Loved seeing dozens (nay, hundreds) studding the shallow pans where they like to grow...


 Did I mention daisies? These are but a smattering, a small sampling from a single site on one of the days out over over 2 weeks of pure plant bliss!

4000 photographs (almost all labeled) and dozens of videos--there's no way to mete them out except in dribs and drabs!

Friday, September 9, 2022

South Africa part one

Erica viscaria

We launched from Cape Town on August 24--crossing over DuToitskloof pass and fantastic stands of proteas I've already posted on Social Media. I did NOT post this exquisite heather--one of the hundreds of endemic species of this genus which is largely centered in the Cape Floristic province around Cape Town. The floral diversity of this tiny Kingdom (equivalent floristically to most of the northern hemisphere which is the Holarctic floristic province).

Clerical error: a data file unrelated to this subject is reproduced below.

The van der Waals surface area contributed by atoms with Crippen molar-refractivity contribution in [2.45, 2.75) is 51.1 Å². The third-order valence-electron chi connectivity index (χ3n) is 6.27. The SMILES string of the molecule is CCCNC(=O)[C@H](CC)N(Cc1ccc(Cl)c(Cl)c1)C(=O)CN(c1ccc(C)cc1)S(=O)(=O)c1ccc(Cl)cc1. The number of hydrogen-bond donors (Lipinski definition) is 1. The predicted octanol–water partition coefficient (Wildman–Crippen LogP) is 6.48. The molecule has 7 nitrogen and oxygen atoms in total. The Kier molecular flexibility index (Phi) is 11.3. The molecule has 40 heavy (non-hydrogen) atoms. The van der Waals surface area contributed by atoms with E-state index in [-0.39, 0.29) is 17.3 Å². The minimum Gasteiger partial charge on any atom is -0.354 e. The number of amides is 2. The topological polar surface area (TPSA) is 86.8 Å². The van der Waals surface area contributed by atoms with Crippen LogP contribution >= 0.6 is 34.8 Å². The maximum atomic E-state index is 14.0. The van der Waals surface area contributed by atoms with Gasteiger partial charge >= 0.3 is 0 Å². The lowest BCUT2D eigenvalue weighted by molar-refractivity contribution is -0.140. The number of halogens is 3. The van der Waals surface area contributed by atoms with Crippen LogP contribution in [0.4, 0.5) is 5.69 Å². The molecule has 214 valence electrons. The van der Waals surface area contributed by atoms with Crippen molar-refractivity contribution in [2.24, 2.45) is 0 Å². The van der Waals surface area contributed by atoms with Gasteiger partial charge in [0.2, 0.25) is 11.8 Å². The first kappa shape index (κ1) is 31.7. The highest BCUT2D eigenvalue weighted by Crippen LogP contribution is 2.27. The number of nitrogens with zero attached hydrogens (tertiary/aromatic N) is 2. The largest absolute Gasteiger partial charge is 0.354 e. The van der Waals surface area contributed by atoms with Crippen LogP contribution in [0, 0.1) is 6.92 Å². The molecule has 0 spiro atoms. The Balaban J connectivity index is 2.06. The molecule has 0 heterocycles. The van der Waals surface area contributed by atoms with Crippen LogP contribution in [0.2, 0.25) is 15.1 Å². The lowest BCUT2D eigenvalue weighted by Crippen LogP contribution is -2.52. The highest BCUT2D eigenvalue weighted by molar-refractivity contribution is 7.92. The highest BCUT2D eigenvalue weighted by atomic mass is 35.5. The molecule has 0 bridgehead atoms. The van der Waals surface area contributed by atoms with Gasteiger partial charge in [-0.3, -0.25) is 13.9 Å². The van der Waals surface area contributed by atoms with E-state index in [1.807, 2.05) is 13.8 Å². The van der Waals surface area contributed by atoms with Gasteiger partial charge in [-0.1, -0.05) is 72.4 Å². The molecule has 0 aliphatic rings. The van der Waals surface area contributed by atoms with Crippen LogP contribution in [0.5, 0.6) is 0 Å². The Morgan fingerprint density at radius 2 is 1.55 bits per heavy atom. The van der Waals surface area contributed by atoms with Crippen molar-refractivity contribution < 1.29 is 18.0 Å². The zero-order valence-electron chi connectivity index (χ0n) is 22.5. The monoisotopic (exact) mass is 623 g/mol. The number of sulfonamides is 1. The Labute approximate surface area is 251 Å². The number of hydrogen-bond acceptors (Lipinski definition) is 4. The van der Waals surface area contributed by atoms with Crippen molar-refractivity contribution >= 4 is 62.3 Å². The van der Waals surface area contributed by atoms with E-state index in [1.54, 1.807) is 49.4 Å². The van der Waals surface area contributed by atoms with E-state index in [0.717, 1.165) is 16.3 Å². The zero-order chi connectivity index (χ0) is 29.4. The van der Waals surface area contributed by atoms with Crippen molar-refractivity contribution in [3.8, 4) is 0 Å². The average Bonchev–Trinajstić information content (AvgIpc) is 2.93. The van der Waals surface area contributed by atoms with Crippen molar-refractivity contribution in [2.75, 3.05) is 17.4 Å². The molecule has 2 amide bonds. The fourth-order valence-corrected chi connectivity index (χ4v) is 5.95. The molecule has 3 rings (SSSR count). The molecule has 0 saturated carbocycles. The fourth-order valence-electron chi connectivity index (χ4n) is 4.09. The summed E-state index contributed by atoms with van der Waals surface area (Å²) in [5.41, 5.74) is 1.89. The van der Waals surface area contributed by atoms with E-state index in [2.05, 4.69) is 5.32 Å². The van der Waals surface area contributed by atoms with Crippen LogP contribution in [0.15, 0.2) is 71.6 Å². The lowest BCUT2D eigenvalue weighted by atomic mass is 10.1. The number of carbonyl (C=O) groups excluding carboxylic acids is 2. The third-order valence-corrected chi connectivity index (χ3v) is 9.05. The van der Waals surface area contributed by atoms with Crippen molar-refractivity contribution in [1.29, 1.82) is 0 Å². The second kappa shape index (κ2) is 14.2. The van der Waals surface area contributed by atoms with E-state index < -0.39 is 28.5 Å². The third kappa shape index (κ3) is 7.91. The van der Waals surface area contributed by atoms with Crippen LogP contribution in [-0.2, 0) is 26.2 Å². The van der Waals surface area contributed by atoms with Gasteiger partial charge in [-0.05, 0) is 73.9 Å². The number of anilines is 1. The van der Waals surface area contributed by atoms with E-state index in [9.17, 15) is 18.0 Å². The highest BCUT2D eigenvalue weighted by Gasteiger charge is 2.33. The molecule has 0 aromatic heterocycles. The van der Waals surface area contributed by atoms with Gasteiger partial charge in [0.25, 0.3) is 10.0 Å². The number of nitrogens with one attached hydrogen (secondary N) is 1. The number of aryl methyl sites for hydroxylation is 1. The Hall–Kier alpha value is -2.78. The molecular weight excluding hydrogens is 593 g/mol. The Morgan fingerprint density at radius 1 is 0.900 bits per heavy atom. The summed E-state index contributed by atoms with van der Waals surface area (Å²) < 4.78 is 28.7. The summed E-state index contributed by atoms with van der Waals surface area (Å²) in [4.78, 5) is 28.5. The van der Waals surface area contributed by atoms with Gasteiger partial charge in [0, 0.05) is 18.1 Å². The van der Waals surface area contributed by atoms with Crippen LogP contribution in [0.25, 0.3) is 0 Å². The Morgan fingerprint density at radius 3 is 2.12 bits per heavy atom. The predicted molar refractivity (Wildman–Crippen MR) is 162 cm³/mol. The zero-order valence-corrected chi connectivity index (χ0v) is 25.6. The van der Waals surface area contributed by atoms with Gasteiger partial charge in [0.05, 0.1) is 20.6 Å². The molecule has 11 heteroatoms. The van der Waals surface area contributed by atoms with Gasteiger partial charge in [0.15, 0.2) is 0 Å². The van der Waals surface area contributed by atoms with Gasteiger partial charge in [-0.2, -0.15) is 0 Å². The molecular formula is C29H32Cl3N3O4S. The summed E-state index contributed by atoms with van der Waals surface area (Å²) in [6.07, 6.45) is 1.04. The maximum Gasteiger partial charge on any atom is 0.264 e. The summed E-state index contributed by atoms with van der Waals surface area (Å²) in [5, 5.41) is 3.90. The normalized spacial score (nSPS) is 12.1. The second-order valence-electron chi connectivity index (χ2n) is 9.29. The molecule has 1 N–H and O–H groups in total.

On the north side of the pass we found our first of many Romulea, and one I have not keyed out yet. Harbinger of dozens--or hundreds I should say--species of bulbs on this trip.

One of our first Haworthia finds was the miss-named H. pumila (largest of the genus--and even segregated to a new genus by some). It is embedded in a mat of Antimima--or perhaps Ruschia--an amazing series of species of which greeted us at almost every stop.


Lithops comptonii

Hitherto I had only seen L. lesliei in the wild. We were to add a number of species on this trip! In the vicinity of Worcester.

Jan and me--making a rare appearance in Prairiebreak!

Most of the area around Matjiestfontein is Karoo (semi-arid scrubland). Here and there quartzite outcrops and fynbos reappears--with majestic proteas such as this (undetermined) species.